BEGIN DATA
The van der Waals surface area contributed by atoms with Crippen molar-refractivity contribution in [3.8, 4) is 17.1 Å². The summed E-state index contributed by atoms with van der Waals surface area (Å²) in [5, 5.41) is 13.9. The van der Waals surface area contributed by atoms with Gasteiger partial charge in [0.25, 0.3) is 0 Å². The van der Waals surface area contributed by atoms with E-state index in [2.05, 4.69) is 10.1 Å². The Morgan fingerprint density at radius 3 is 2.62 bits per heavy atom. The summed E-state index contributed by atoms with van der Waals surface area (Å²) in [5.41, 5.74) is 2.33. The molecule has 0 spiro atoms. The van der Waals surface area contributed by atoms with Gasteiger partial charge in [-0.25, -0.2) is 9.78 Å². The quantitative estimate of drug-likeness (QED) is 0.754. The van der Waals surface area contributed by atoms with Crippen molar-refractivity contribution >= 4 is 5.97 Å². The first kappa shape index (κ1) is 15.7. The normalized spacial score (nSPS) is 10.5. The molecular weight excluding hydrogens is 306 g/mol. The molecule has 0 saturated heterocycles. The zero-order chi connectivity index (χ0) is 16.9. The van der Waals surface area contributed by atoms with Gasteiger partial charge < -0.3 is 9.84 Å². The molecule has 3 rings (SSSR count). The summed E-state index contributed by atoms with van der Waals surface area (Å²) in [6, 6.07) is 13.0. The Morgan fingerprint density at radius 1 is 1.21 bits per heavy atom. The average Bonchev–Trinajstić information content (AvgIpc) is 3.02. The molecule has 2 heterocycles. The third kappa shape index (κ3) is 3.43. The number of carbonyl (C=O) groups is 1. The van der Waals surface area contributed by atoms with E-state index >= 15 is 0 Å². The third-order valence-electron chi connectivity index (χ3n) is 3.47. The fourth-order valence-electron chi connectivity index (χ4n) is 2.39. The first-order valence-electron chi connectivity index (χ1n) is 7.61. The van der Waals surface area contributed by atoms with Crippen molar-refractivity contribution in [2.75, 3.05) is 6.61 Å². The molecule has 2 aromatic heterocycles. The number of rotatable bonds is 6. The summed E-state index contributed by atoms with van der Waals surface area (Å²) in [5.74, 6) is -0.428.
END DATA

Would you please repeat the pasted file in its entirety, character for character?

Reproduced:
The van der Waals surface area contributed by atoms with Crippen molar-refractivity contribution in [3.8, 4) is 17.1 Å². The summed E-state index contributed by atoms with van der Waals surface area (Å²) in [5, 5.41) is 13.9. The van der Waals surface area contributed by atoms with Gasteiger partial charge in [0.25, 0.3) is 0 Å². The van der Waals surface area contributed by atoms with E-state index in [2.05, 4.69) is 10.1 Å². The Morgan fingerprint density at radius 3 is 2.62 bits per heavy atom. The summed E-state index contributed by atoms with van der Waals surface area (Å²) in [5.41, 5.74) is 2.33. The molecule has 0 spiro atoms. The van der Waals surface area contributed by atoms with Gasteiger partial charge in [-0.25, -0.2) is 9.78 Å². The quantitative estimate of drug-likeness (QED) is 0.754. The van der Waals surface area contributed by atoms with Crippen molar-refractivity contribution >= 4 is 5.97 Å². The first kappa shape index (κ1) is 15.7. The normalized spacial score (nSPS) is 10.5. The molecular weight excluding hydrogens is 306 g/mol. The molecule has 0 saturated heterocycles. The zero-order chi connectivity index (χ0) is 16.9. The van der Waals surface area contributed by atoms with Gasteiger partial charge < -0.3 is 9.84 Å². The molecule has 3 rings (SSSR count). The summed E-state index contributed by atoms with van der Waals surface area (Å²) in [6, 6.07) is 13.0. The Morgan fingerprint density at radius 1 is 1.21 bits per heavy atom. The average Bonchev–Trinajstić information content (AvgIpc) is 3.02. The molecule has 2 heterocycles. The third kappa shape index (κ3) is 3.43. The number of carbonyl (C=O) groups is 1. The van der Waals surface area contributed by atoms with E-state index >= 15 is 0 Å². The third-order valence-electron chi connectivity index (χ3n) is 3.47. The fourth-order valence-electron chi connectivity index (χ4n) is 2.39. The first-order valence-electron chi connectivity index (χ1n) is 7.61. The van der Waals surface area contributed by atoms with Crippen molar-refractivity contribution in [2.75, 3.05) is 6.61 Å². The molecule has 2 aromatic heterocycles. The number of rotatable bonds is 6. The summed E-state index contributed by atoms with van der Waals surface area (Å²) in [5.74, 6) is -0.428.